Which came First? Chicken or Egg?
Unfortunately, there doesn’t seem to be consensus on this question!
Migraine appears to have several comorbidities. Different questions arise about whether or not these medical conditions are linked to migraine. Some of these questions are;
- Does one disorder cause the other? If so, is migraine causing fibromyalgia or vice versa?
- Are they triggers of each other rather than causes? e.g. the pain and fatigue of fibro may not be a root cause but may trigger a migraine attack
- Is there an underlying element that causes both e.g. Genetics – they run in the family?
- Is it just coincidence?
- Is it my imagination? Am I going crazy?
Medically you will probably find several opinions to fit all of the above, but whatever way you look at it, if you suffer from migraine, the last thing you need on top of that is another medical issue.
What is ‘Comorbidity?’
Comorbidity is defined as “A medical condition existing simultaneously but independently with another condition in a patient, or a medical condition in a patient that causes, is caused by or is otherwise related to another condition in the same patient.” Dr. Edmund Messina, MD FAHS, Michigan Headache Clinic.
Confused? Simply put, comorbidities are two conditions that occur together and can be related or unrelated. Dr. Kenneth Thorpe’s 2017 paper “Prevalence, Health Care Spending and Comorbidities Associated with Chronic Migraine Patients.” states that 90% of people with chronic migraine will have at least 1 additional chronic condition.
Types of Comorbidities Associated with Migraine
Comorbidities that can occur with migraine include;
- Fibromyalgia – See also this booklet from Arthritis Ireland — https://bit.ly/2GfoJML
- Chronic Fatigue (CFS) – http://www.cfsselfhelp.org/
- Post-Traumatic Stress Disorder (PTSD)
- Panic Disorders
- Irritable Bowel Syndrome
- Sleep Disorders
- Raynaud’s Syndrome
- Suicidal Ideation
Mental health issues such as depression and anxiety have been highlighted in previous research on migraine as comorbidities. As a migraineur, you have a painful, debilitating neurological disorder that has the potential to take over and control your life. On a continuous basis this would get Superman down!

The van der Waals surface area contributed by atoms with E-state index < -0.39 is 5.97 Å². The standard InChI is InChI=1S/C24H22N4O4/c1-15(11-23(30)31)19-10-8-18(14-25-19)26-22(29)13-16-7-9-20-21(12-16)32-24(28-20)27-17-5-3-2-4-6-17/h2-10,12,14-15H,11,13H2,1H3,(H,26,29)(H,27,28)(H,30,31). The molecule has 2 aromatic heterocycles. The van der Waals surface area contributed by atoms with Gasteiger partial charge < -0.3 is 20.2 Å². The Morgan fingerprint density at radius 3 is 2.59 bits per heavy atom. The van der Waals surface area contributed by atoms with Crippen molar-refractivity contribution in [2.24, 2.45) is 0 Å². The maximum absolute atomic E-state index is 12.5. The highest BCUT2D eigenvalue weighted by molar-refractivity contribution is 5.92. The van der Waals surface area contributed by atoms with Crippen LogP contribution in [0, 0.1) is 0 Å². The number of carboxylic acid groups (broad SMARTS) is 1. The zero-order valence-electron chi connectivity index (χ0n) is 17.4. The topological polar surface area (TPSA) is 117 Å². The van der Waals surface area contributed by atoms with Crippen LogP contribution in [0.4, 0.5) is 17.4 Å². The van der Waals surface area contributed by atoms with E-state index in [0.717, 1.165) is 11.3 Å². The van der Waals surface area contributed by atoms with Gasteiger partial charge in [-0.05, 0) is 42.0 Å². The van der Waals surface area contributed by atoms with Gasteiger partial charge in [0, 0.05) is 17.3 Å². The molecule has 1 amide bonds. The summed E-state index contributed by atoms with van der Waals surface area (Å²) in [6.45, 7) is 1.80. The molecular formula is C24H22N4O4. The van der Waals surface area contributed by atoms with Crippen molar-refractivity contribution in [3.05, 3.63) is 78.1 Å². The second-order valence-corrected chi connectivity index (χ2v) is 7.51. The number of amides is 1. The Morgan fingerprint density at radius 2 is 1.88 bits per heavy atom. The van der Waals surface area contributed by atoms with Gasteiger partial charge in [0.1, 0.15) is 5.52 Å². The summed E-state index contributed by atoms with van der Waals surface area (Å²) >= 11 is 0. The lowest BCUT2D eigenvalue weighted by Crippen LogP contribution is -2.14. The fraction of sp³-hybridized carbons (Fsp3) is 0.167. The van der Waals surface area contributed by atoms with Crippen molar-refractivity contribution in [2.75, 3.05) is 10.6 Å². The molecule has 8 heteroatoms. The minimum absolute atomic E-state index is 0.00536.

One things feeds into another, then another and another and another, then before you know it, you’re living alone, in your own (dark) Fortress of Solitude away from family, friends and anyone who can look at you strangely and say ‘Seriously, headache? Sure everyone gets them. Do you not have a Panadol?!” (wishing you had the ability to shoot laser beams from your eyes does not help!)
This is bad enough when coping with migraine on its own, but add in additional agony from Fibro, the extreme exhaustion and inability to physically raise yourself up from CFS, the cold, dead-looking fingers of Raynaud’s syndrome and you would be praying for Krypton to explode while you’re on it.
Treating the Comorbidities of Migraine
Treating comorbidities of migraine can be complicated as it largely depends on the type of comorbidity; e.g. some people with heart problems may not be able to take migraine specific medications such as Triptans which close the blood vessels. Where as someone with anxiety or depression might see improvements in both their migraine and their mental health with something like an anti-depressant or non-medical cognitive behavioural therapy (CBT), mindfulness, etc.
Medical Opinion is divided about Chicken or Egg but…